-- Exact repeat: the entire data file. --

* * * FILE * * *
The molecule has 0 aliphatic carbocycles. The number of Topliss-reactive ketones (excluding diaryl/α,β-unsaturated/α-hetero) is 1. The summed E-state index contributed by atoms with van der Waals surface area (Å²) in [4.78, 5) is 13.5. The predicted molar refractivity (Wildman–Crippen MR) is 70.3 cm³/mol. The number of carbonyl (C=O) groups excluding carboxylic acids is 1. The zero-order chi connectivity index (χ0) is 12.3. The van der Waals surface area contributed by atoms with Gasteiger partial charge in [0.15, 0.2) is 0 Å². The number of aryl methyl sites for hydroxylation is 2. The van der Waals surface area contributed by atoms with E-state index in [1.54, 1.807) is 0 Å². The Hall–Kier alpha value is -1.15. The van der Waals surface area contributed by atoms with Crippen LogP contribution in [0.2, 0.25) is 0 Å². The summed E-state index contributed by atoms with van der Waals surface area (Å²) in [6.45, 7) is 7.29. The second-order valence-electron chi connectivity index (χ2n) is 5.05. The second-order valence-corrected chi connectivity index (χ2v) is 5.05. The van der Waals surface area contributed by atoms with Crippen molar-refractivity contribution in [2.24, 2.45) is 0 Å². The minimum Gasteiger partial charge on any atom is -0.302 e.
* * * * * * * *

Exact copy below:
The molecule has 0 aliphatic carbocycles. The number of Topliss-reactive ketones (excluding diaryl/α,β-unsaturated/α-hetero) is 1. The summed E-state index contributed by atoms with van der Waals surface area (Å²) in [4.78, 5) is 13.5. The predicted molar refractivity (Wildman–Crippen MR) is 70.3 cm³/mol. The number of carbonyl (C=O) groups excluding carboxylic acids is 1. The zero-order chi connectivity index (χ0) is 12.3. The van der Waals surface area contributed by atoms with Gasteiger partial charge in [0.15, 0.2) is 0 Å². The number of aryl methyl sites for hydroxylation is 2. The van der Waals surface area contributed by atoms with E-state index in [1.54, 1.807) is 0 Å². The Hall–Kier alpha value is -1.15. The van der Waals surface area contributed by atoms with Crippen LogP contribution in [0.2, 0.25) is 0 Å². The summed E-state index contributed by atoms with van der Waals surface area (Å²) in [6.45, 7) is 7.29. The second-order valence-electron chi connectivity index (χ2n) is 5.05. The second-order valence-corrected chi connectivity index (χ2v) is 5.05. The van der Waals surface area contributed by atoms with Crippen molar-refractivity contribution in [2.24, 2.45) is 0 Å². The minimum Gasteiger partial charge on any atom is -0.302 e.